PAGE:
North Yorkshire Moors Railway scheme will see more than 300 trees planted on landfill site

The North Yorkshire Moors Railway is linking up with two conservation groups to fully fund a trial tree planting initiative.

By Duncan Atkins
Tuesday, 22nd March 2022, 10:43 am
Updated Tuesday, 22nd March 2022, 10:44 am
Pictured, from left: Kerry Fieldhouse, Lineside Conservation Officer, NYMR; Andrew Scott, vice chair, NYMR; and Ian Jakulis, Operations Leader – North/East Yorkshire & Humber, TCV.
Pictured, from left: Kerry Fieldhouse, Lineside Conservation Officer, NYMR; Andrew Scott, vice chair, NYMR; and Ian Jakulis, Operations Leader – North/East Yorkshire & Humber, TCV.

In partnership with The Conservation Volunteers (TCV) and Treemendous, the NYMR's scheme will see more than 300 trees planted in a landfill site that is gradually being transformed into a nature reserve with public access.

Using six native broadleaf species - Silver Birch, Oak, Beech, Rowan, Field Maple and Hornbeam - the planting forms part of the Harewood Whin reclamation project, to turn the site into a green public space with benefits for people, wildlife and the environment as a whole.

This initial trial forms part of a wider tree planting initiative through which, as sole project funder, the NYMR has helped secure and establish a vital 30-year commitment by a landowner to maintain the site as woodland.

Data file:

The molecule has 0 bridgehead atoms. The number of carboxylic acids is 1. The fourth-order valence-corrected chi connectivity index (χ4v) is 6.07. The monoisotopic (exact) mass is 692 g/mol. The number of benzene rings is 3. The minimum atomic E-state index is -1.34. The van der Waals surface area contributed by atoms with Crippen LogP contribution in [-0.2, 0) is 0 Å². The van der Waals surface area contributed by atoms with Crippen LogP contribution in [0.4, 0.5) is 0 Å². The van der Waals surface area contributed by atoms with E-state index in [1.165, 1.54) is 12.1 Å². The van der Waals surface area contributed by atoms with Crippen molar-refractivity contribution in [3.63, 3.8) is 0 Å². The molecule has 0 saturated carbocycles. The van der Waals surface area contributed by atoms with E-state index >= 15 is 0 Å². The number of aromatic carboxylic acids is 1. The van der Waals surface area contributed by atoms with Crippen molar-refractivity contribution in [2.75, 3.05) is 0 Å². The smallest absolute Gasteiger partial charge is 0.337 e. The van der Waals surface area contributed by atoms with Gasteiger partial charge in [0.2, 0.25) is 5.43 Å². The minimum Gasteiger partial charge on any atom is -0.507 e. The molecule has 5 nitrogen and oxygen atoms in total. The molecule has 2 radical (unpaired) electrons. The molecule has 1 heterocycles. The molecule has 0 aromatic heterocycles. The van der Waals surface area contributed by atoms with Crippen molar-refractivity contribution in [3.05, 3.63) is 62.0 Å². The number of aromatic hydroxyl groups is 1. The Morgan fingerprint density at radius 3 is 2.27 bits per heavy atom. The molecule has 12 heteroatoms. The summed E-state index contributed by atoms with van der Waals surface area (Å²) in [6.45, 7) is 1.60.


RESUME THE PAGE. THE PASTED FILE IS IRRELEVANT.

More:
The partnership paves the way for securing land and match funding for future tree planting plans, including a lead which could be developed into schemes that would see over 5,000 trees planted this coming winter season alone.

The publicly accessible area, which borders a footpath/cycle track, is part of a larger “wildlife corridor” that stretches west from the outskirts of York into the countryside of North Yorkshire and offers wildlife a haven of relatively quiet/undisturbed green space.

Kerry Fieldhouse, Lineside Conservation Officer at the NYMR commented: “We are really pleased to be able to support TCV with this tree planting initiative which establishes woodland copses that will help connect habitats benefiting both the local community and wildlife.

“We are working hard to conserve biodiversity along our lineside and initiatives like this help us to extend our reach and support a local project like this.”

John Preston, Business Development Manager at The Conservation Volunteers added: “Woodlands are integral to the settings of heritage railways, and this investment in tree planting in the catchment area of the NYMR recognises that all businesses and everyone has a responsibility for the natural world”.

As part of the Yorkshire’s Magnificent Journey appeal, funded by Heritage Lottery Fund, the NYMR lineside ecology work and outreach programme is part of a long-term programme to conserve biodiversity along the lineside and engage with local organisations and communities as part of the NYMR charitable aims.

Visit www.tcv.org.uk for more information or to get involved with the TCV organisation.